Brethren deny a hidden agenda

New Zealand Herald/September 10, 2005
By Geoff Cumming and Errol Kiong

They are friends and businessmen very alarmed at the "deterioration" of the country, and they also happen to be Exclusive Brethren.

Some have known each other since childhood - this is, after all, a church you are born into.

The secretive seven were thrust into the limelight this week by their $500,000 Change the Government leaflet campaign condemning Labour and the Greens.

Their sole aim was to promote and protect New Zealand on a sensible economic basis, they told a press conference on Wednesday.

They were concerned about "people suffering and dying on waiting lists" and the Greens' proposed capital gains tax, which would ensnare family homes sold for more than $500,000.

But apart from the tightly controlled half-hour press conference, the seven seem determined to keep their anonymity.

Invitations to expand on their motives for the so-called smear campaign have been politely rebuffed. Nor are the people who are advising voters which way to jump willing to reveal much about themselves.

They appear to be successful, entrepreneurial types - in keeping with their church's philosophy of hard work and self-reliance.

Andy Smith runs a Hawkes Bay farm machinery business. He authorised the Wake Up New Zealand campaign in April, in which the church took out half-page adverts in major newspapers.

Tim Lough runs a Petone concrete products business.

Neville and Andrew Simmons are involved in an office furniture and equipment supplier based in Mangere. Andrew has other business interests, according to his brother.

The business activities of Doug Watt and Phil Winn are not known. Mr Winn's brother Myles authorised the Green Delusion leaflet.

Greg Mason, reported to be the New Zealand leader of Exclusive Brethren, is the managing director of Pump and Valve Specialties, which has premises in Otahuhu and Wanganui. He is also a director, with Andy Smith, of a firm called Strategic Information Services.

The company's name change, from Strategic Business Services, was registered with the Companies Office only on Tuesday.

It is not listed in the phone book or on the internet.

Mr Mason, like others of the seven, has a half share in an investment trust, in his case with wife, Josephine Barbara Mason. They live in a sprawling villa in leafy Epsom.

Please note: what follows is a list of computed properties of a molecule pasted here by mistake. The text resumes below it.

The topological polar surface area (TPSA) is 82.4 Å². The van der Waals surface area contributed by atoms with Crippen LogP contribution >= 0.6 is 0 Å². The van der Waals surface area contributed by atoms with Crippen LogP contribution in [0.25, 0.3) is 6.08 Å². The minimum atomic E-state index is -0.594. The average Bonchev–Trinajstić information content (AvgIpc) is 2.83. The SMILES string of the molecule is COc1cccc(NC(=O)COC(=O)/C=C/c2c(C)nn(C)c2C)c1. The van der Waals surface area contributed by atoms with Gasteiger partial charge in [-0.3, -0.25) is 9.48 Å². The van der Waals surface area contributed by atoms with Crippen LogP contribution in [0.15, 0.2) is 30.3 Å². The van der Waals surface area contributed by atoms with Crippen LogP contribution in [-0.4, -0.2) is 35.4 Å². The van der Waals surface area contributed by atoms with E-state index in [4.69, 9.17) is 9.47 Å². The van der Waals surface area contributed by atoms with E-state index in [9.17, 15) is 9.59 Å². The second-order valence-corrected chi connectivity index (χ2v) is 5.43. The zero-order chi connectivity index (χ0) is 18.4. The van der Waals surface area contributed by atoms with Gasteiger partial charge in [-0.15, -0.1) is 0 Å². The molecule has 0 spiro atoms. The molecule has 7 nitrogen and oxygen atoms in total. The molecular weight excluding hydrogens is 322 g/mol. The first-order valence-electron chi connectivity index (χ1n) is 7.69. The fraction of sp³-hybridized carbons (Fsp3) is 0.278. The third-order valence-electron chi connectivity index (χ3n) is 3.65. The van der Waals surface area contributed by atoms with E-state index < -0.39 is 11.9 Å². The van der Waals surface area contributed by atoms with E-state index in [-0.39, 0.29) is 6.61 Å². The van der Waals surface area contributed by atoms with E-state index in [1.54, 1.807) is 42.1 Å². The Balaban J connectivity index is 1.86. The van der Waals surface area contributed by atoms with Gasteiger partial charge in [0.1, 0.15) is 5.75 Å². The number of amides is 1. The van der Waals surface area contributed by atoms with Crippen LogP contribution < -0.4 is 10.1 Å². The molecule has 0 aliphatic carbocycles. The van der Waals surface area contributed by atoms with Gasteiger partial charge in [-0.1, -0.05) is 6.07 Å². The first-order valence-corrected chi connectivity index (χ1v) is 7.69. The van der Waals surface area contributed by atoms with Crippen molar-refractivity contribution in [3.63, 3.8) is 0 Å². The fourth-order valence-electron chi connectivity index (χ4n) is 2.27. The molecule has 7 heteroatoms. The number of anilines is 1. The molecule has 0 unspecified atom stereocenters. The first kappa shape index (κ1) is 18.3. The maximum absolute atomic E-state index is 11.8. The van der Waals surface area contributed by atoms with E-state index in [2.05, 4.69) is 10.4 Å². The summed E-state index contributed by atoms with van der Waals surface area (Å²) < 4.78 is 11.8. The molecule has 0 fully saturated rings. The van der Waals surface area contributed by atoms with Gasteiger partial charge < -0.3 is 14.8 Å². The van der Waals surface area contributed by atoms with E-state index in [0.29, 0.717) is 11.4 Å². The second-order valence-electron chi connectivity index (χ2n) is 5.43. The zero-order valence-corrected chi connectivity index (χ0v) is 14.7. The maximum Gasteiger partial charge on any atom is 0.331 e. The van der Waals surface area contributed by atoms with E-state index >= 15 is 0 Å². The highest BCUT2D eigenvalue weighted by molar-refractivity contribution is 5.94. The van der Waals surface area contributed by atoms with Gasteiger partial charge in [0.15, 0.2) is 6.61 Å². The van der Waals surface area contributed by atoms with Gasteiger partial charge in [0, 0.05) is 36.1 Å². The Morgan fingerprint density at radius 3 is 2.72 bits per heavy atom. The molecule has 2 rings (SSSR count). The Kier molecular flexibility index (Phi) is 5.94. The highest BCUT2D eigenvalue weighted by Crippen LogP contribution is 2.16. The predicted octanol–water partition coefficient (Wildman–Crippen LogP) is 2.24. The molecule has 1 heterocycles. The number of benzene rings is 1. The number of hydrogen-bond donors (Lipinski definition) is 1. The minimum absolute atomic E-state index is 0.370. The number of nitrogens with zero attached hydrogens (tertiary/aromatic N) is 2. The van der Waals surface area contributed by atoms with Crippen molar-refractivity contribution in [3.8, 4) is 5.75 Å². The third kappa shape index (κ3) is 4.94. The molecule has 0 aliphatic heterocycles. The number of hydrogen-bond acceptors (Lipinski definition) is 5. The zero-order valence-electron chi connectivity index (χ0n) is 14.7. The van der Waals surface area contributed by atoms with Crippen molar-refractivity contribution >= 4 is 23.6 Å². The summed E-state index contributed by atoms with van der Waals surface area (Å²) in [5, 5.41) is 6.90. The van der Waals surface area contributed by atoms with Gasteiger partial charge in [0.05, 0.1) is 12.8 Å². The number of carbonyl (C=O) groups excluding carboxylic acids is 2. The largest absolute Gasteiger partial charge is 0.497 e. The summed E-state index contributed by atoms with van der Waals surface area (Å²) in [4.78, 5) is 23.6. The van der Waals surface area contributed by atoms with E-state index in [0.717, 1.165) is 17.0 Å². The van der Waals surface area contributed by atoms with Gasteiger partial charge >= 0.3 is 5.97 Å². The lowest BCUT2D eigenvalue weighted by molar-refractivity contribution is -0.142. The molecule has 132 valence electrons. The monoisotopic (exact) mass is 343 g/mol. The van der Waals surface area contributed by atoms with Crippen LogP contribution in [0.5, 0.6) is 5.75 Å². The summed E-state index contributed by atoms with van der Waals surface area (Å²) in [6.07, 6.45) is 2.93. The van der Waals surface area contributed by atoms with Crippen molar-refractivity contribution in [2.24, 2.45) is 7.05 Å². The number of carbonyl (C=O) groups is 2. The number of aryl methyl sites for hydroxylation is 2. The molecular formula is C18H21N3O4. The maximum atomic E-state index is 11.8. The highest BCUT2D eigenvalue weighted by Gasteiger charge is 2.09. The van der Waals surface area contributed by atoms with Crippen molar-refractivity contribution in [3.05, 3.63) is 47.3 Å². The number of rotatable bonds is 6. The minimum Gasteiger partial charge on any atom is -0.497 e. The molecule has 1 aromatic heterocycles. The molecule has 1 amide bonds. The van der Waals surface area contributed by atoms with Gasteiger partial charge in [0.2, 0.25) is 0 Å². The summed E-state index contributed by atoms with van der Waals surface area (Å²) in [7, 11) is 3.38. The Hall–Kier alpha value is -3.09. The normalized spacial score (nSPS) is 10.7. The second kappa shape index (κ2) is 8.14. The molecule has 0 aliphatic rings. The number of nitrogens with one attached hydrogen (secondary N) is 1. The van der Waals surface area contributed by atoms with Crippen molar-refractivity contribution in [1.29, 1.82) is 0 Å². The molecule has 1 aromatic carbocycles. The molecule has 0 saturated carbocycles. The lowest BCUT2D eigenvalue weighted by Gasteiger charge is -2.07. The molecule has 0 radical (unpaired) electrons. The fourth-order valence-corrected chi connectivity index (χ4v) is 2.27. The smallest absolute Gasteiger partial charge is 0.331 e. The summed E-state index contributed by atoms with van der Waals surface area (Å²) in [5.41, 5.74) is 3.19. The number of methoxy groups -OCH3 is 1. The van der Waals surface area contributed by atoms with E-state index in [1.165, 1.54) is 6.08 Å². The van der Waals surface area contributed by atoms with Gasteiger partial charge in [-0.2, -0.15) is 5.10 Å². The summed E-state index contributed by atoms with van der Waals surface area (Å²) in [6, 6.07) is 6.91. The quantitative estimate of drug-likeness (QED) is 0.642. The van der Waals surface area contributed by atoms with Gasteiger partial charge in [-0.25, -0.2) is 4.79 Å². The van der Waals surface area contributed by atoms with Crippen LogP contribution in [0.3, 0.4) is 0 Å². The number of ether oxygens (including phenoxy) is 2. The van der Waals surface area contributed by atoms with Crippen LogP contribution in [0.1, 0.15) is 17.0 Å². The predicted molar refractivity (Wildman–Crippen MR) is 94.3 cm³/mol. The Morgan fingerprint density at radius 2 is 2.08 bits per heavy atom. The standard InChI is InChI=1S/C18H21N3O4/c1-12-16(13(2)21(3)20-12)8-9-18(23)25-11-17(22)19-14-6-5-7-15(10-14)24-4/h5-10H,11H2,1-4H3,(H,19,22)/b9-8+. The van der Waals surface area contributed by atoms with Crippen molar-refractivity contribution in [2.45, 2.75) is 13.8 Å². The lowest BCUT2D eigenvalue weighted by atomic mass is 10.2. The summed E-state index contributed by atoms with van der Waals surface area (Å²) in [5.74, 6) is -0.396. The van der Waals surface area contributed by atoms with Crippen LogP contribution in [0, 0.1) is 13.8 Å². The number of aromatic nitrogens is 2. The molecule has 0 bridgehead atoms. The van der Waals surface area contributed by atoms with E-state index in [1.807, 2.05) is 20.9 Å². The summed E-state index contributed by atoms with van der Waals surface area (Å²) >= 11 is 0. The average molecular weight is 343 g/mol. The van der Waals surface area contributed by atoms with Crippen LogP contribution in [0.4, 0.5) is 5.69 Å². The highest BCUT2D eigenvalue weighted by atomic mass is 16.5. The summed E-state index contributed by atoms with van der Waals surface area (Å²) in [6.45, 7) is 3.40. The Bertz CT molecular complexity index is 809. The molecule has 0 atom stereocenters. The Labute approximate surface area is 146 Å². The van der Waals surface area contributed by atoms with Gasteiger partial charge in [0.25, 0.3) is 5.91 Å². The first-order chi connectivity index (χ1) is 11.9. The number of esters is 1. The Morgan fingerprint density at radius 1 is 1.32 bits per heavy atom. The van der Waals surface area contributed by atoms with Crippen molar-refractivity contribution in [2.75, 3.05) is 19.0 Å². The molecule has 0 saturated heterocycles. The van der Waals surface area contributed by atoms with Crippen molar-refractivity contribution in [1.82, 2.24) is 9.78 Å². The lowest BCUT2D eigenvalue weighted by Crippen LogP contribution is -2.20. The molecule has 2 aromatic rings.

Mr Mason did not return Herald calls yesterday. Contacted on Thursday, Andrew Simmons told the Herald the group had "said everything we need to say right now".

More information would come to light in future pamphlets: "Hold your breath - they are excellent".

"We just want people to read the pamphlets."

The Simmons' firm, Aspect Interiors, supplies office partitioning, work stations and shelving. It employs women, as does Mason's Otahuhu firm. Both businesses are said to trade with Australian firms linked with Bruce Hales, the Exclusive Brethren's worldwide leader.

Neville Simmons yesterday said it was not appropriate to link his business to the campaign.

"We don't do business with each other. We operate in a commercial world with commercial disciplines."

Mr Simmons, who lives in a modest 1970s home in One Tree Hill, said there was "no selfish agenda" behind the campaign.

"It's really a concern for all New Zealanders."

He was critical of the Herald's coverage of the campaign - singling out award-winning political commentator John Armstrong as "not deserving of the term journalist".

"He should concentrate on the facts - not trying to make fools out of people."

Last year, Mr Simmons was one of several church members who complained to the Broadcasting Standards Authority after a talkback tirade against Exclusive Brethren by Michael Laws on Radio Pacific.

The complaint was upheld.

In April, Exclusive Brethren members were among a group who took an unsuccessful code of conduct complaint against Laws, by then the Mayor of Wanganui, to the Wanganui District Council.

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